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The common cold is an acute upper respiratory tract infection.

Respiratory tract infections are spread through droplets and via air expelled when an infected person coughs, sneezes, talks, sings or shouts. They can also be caught from touching, for example if an infected person has coughed into their hands and then touches another person. Common cold viruses can also be caught from surfaces such as doorhandles.

Common colds are caused by hundreds of different viruses. An adult usually has around 2 or 3 common colds per year.

A common cold usually begins with general symptoms such as headache, chills and a sore throat, followed later by a blocked and runny nose. Cough and malaise may also occur.

A common cold usually lasts 1 to 2 weeks, although sometimes the symptoms may continue for several weeks.

How to treat a common cold

The most important aspect in treating a common cold is sufficient rest.

Common cold symptoms can be relieved at home:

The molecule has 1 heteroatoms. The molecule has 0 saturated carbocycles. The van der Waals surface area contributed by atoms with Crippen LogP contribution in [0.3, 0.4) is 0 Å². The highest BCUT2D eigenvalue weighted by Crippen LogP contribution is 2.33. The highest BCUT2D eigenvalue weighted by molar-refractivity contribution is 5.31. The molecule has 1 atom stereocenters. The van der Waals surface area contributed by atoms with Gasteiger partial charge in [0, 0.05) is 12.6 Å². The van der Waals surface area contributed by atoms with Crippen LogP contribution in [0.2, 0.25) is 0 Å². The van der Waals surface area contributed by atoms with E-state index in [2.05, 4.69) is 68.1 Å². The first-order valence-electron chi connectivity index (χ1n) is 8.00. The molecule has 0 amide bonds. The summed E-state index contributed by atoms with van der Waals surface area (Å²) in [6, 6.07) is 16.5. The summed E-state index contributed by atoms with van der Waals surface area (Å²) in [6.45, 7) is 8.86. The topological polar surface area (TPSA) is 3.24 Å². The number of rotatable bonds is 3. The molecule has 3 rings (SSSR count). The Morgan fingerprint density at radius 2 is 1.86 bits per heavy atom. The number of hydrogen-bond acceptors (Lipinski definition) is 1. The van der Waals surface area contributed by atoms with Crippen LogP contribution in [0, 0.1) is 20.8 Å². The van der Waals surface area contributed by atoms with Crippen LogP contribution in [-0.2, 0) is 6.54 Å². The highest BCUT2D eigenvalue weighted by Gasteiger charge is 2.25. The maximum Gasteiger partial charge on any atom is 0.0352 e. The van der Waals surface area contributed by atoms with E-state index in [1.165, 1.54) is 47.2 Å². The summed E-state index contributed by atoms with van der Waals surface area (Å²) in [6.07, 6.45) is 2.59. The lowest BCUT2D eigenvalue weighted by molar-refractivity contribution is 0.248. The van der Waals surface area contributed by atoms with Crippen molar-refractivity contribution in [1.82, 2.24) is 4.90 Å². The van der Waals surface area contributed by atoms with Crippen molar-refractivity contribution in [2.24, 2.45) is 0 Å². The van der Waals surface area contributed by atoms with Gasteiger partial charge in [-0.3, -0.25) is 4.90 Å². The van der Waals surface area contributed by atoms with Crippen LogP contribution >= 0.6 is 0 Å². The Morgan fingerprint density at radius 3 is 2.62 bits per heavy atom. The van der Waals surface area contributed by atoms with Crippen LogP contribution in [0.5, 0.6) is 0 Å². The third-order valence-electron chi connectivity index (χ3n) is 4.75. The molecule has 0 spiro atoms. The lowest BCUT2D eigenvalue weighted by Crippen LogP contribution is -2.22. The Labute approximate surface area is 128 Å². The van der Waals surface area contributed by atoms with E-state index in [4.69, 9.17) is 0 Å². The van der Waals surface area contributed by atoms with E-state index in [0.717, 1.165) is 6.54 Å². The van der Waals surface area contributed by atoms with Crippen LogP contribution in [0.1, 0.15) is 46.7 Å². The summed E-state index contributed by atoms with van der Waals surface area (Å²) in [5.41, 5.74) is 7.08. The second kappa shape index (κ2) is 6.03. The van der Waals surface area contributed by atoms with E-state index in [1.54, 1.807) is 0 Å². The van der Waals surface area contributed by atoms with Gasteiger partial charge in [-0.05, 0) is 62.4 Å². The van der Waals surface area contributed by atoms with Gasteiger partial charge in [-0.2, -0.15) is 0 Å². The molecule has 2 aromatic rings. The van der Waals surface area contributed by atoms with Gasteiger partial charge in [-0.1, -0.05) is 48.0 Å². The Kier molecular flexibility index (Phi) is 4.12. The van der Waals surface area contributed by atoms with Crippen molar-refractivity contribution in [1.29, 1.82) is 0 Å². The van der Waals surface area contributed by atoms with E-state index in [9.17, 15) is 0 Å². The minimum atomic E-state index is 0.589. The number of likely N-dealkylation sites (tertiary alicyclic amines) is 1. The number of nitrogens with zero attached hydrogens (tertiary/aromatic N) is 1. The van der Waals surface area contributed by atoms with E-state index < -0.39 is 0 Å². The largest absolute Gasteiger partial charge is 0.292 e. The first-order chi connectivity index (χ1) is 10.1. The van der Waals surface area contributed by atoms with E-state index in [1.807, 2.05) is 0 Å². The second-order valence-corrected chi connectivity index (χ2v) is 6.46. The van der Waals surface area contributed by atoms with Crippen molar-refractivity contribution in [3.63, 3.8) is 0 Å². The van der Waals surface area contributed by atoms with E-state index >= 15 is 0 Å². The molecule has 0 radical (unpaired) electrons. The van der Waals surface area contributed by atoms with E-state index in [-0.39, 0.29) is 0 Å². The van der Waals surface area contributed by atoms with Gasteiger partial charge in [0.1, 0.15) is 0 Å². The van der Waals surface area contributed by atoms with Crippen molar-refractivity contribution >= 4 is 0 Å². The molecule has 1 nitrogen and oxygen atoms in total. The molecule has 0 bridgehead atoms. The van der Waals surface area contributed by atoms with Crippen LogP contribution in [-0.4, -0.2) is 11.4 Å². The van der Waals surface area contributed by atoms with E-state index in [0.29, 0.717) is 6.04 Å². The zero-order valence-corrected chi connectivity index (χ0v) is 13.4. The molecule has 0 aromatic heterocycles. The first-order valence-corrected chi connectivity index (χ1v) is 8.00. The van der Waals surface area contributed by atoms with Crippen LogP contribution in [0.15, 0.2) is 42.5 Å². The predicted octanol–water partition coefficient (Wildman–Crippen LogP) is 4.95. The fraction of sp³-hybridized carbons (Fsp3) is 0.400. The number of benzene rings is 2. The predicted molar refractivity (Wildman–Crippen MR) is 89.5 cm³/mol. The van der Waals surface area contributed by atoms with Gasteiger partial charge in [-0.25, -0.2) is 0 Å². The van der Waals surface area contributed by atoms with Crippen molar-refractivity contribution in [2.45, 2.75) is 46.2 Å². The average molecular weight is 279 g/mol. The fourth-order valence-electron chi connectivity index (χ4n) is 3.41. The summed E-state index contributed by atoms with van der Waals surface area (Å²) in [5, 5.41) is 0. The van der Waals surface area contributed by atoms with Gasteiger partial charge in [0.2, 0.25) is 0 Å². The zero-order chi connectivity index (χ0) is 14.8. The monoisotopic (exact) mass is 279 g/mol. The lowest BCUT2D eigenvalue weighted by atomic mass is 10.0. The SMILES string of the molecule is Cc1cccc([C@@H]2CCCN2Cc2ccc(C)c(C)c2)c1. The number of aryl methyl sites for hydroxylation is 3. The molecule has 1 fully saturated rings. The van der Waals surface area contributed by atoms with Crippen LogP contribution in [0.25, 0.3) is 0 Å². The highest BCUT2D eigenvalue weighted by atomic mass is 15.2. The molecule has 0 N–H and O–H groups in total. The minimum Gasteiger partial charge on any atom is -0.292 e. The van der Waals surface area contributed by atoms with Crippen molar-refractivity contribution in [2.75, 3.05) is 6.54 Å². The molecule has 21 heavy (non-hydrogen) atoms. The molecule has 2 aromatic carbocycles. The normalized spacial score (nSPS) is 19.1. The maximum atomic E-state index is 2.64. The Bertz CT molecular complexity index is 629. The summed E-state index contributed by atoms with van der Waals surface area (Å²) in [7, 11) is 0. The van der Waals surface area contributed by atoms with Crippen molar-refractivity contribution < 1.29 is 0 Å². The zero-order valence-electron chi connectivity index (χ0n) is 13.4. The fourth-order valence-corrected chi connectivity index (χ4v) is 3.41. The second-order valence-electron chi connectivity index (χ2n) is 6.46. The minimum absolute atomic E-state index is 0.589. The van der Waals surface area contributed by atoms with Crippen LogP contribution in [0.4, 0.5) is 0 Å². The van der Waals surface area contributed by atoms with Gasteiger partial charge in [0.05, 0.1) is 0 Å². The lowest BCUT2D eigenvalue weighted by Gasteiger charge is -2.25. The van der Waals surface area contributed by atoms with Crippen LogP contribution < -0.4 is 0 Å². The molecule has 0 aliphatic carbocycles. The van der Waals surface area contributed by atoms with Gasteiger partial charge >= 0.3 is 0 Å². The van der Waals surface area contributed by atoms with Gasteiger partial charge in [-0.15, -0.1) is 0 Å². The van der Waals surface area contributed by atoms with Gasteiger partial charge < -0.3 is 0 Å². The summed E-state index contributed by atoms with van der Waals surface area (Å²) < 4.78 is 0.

• Nonsteroidal anti-inflammatory drugs (NSAIDs) and paracetamol (acetaminophen) can be used to manage fever and pain when needed.
  • A blocked and runny nose can be treated over a short period (5 to 10 days) with nasal sprays sold in pharmacies (e.g. Nasolin, Otrivin).
  • Nasal congestion can be relieved with nasal irrigation.
  • Routine use of cough mixtures to manage a cold-related cough is not recommended. Try honey instead.
  • The best remedy for hoarseness is to avoid talking.
  • Inhaling steam may help to ease congestion.
  • Drinking plenty of fluids helps to prevent dehydration.

Secondary infections such as sinusitis, middle ear infection and pneumonia can occur following a common cold. These require treatment with antibiotics.

Preventing a common cold

The best way to avoid catching a common cold is through good hand hygiene. Anyone who has a common cold should cough or sneeze into a tissue or their sleeve when around other people. Infected people can also wear a mask and keep away from others in public places and on public transport if they need to leave home.

Information on the COVID-19 infection

At the end of 2019, a COVID-19 infection caused by the SARS-CoV-2 virus, spread from China, causing a global pandemic.

The COVID-19 infection can usually be treated symptomatically, like other acute respiratory tract infections. In the case of severe symptoms, like shortness of breath or poor general condition, contact a healthcare professional immediately.

Vaccination is the best way to prevent severe illness from COVID-19.

If you do get a COVID-19 infection, stay at home until the symptoms have eased substantially.

Data sources:
Duodecim: Terveysportti health portal, Lääkärin tietokanta doctor’s database

FSHS General practitioner / 20.6.2023